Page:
The Home Energy Audit is a great start for making home energy improvements. The audit:
- Provides an overview of your home’s typical energy use
- Identifies specific areas within your home that could benefit from energy efficiency improvements and explain the corrective measures
- Prioritizes energy efficiency improvements that will contribute most to reduced energy use
The items installed during the audit can reduce a home’s energy use by up to 5 percent. A typical residential customer uses 952 kilowatt-hours (kWh) per month on average. You may be able to save up to 600 kWh per year depending on the condition of your home and the number of improvements installed.
The audit is only the first step — it identifies areas for efficiency improvements. Take action on the recommendations and you could significantly increase your comfort and savings.
The report will be a written record of what the auditor found at your home and their recommendations for improvements. The report will be mailed to the mailing address listed on your Idaho Power account.
Home performance specialists (HPSs) participating in this program have met the required professional and educational prerequisites to be certified to the highest standard in the industry. The designation of HPS ensures they are qualified to conduct your home performance evaluation.
Yes, you must be present when the home performance specialist (HPS) is working on your home. The homeowner plays an active part in an energy audit, helping the HPS by answering questions. The HPS also shares information on what they find at the home, as well as what can be done to improve the efficiency and safety of the home. It’s a great opportunity to learn and ask questions.
Appointments are generally 1.5 to 2.5 hours. Please provide at least 24-hours notice to the HPS if you are not able to keep your appointment.
When the auditor arrives, please pay $99 for all-electric homes (electric space and water heating), or $149 for other homes (gas, propane and other fuel for space and/or water heating), in the form of cash or check. The remaining cost of the audit will be covered by Idaho Power’s Home Energy Audit program.
- The auditor will need access to all the rooms in your house, the heating and cooling equipment, the attic and the basement or crawlspace. Clear items away from these areas for safe access.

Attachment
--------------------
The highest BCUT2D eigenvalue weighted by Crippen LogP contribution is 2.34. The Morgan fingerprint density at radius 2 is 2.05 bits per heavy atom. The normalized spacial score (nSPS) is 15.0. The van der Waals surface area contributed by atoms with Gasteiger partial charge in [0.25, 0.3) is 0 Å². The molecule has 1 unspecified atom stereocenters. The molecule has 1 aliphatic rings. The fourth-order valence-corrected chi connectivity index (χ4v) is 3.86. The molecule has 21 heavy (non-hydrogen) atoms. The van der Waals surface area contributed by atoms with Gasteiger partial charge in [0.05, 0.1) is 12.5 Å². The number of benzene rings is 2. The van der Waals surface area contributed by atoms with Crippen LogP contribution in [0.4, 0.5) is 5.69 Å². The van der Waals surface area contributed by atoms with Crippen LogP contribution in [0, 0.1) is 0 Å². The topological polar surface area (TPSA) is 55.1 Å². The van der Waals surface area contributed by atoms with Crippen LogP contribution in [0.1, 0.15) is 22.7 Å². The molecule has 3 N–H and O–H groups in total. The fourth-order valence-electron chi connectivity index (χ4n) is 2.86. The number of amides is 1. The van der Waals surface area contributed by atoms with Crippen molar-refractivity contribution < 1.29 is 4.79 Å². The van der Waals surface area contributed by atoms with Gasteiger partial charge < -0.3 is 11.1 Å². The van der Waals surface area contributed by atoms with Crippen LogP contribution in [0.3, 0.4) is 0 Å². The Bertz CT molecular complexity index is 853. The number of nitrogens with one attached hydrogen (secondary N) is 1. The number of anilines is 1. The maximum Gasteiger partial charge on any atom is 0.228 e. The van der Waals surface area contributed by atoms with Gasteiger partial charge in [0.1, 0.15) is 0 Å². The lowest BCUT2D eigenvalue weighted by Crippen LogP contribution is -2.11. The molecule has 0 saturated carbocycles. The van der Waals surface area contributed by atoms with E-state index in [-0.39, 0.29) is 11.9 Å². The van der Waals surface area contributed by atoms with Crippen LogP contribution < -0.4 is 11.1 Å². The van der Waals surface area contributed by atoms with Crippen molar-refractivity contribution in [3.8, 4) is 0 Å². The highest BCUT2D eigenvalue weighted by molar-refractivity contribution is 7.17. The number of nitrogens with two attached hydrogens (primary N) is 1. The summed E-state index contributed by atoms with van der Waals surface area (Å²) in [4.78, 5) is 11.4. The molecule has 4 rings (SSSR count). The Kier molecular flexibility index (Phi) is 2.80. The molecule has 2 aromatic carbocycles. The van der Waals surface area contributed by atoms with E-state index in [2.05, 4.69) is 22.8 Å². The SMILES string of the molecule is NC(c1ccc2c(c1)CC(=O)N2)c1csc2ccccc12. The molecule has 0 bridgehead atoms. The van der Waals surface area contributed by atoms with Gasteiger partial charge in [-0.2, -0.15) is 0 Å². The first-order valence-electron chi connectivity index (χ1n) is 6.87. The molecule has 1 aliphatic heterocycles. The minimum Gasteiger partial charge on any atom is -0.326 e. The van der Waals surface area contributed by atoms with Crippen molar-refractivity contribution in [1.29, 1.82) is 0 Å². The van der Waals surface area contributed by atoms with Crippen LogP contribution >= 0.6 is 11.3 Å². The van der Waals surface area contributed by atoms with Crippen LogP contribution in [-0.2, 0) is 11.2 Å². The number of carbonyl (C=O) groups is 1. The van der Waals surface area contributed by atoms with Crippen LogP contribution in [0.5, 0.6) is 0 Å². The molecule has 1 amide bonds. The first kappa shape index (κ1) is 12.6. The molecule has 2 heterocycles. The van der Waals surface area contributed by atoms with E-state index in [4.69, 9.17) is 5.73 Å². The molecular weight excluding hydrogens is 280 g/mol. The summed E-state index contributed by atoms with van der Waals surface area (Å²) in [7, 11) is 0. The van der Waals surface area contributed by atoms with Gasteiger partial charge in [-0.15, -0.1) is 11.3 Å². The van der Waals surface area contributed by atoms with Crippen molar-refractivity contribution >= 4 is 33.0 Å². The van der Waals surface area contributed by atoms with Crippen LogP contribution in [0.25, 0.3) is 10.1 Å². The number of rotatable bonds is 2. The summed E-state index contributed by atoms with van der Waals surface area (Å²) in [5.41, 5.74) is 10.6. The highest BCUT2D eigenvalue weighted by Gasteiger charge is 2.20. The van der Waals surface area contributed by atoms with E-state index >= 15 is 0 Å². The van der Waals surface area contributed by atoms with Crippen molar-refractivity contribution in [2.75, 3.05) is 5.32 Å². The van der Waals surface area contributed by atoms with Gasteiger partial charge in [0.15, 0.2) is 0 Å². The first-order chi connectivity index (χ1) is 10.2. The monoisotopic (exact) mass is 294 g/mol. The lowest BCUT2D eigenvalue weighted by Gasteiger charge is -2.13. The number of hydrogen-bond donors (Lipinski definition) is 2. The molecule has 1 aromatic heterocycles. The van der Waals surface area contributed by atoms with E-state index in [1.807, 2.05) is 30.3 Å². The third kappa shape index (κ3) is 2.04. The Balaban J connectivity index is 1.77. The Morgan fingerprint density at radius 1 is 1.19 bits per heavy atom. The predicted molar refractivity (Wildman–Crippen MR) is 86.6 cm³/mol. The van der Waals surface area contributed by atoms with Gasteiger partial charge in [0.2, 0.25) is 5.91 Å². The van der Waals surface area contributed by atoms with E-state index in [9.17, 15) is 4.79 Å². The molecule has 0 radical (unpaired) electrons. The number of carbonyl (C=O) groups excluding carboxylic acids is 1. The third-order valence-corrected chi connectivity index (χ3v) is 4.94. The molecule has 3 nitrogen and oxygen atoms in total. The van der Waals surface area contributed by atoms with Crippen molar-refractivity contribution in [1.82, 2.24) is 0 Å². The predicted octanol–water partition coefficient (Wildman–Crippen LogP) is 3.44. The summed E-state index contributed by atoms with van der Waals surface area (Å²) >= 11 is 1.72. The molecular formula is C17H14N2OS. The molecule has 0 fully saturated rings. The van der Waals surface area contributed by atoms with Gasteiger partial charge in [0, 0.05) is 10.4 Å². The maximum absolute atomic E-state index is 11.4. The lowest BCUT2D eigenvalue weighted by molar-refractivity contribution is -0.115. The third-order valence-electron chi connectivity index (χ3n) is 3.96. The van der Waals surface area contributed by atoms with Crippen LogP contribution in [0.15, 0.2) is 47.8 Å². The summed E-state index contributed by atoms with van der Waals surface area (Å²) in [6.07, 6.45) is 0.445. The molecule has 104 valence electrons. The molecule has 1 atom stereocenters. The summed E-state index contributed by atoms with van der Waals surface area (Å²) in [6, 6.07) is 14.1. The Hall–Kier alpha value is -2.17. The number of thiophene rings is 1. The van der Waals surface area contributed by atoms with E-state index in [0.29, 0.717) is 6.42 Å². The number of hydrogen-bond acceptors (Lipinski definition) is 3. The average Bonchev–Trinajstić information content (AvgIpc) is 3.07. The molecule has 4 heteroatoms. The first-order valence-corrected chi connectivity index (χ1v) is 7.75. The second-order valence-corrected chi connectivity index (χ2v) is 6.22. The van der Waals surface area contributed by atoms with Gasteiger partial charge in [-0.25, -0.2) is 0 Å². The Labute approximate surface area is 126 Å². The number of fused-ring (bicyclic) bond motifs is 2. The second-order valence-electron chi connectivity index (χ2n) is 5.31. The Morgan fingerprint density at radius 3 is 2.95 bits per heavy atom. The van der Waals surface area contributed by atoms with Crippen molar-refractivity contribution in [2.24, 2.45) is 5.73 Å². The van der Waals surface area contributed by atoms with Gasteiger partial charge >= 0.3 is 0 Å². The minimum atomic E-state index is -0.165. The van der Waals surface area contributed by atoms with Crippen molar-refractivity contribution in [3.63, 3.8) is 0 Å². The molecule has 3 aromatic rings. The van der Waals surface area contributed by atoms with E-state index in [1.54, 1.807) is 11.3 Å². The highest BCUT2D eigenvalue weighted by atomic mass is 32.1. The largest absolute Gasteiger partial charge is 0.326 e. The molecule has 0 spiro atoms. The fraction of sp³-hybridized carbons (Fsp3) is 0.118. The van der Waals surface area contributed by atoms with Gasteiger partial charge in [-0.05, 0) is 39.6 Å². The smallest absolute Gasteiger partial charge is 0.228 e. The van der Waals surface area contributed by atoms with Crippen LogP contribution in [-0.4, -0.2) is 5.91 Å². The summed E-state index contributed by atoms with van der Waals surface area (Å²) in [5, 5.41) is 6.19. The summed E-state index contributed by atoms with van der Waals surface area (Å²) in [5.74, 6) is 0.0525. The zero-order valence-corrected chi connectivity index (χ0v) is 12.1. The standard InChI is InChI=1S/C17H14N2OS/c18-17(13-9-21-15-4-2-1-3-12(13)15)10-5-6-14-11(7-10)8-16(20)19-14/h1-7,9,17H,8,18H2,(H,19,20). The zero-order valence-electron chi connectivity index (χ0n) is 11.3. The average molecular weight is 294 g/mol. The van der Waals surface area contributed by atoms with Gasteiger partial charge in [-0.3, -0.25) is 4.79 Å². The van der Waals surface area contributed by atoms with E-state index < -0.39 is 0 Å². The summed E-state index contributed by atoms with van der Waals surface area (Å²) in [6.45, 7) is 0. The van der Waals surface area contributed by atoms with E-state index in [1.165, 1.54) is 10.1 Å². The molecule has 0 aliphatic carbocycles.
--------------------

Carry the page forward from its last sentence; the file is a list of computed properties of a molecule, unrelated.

- If you have a wood fireplace or stove, remove the ash and place several sheets of damp newspaper over the remaining ash to avoid a mess during the blower door test.
- Pets need to be kept safely away from the auditor. During the audit, doors may be opened several times, so pets that aren’t allowed outside will need to be kept in a safe location.
- Write down any questions or concerns you have ahead of time.
Be an active participant! Let your home performance specialist (HPS) know up front what concerns you have and point out uncomfortable areas in your home. Ask questions and take notes. If you’re not familiar with a term, ask for clarification.
Once the audit is complete, the HPS will review his findings and recommendations with you. He will also prepare a report of the information. The report is your record of the audit and provides a prioritized list of recommended improvements with approximate costs and expected energy savings.
Take action! Use the report as a roadmap to improve the comfort of your home.
Recommendations are made based on what is found at each individual home. For instance, one home may have very little attic insulation, while another home may be well insulated but have a spare, inefficient refrigerator in the garage using significant energy. The HPS will share information about incentive programs and tax credits relevant to specific recommendations.
Any services beyond the initial audit and installation of improvements are the financial responsibility of the homeowner.
The home performance specialists (HPSs) are trained, certified and experienced professionals. In addition, jobs will randomly be selected for review by a trained and certified professional third-party.
Once you receive recommendations for your home, you decide how to proceed. Some types of improvements may have incentives available if using one of our participating contractors (see links below). For other improvements, you can get recommendations from trusted sources and solicit bids from other contractors before making your selection.
Please see our Hiring a Contractor Tips.
Any additional services provided after the initial visit are the financial responsibility of the homeowner.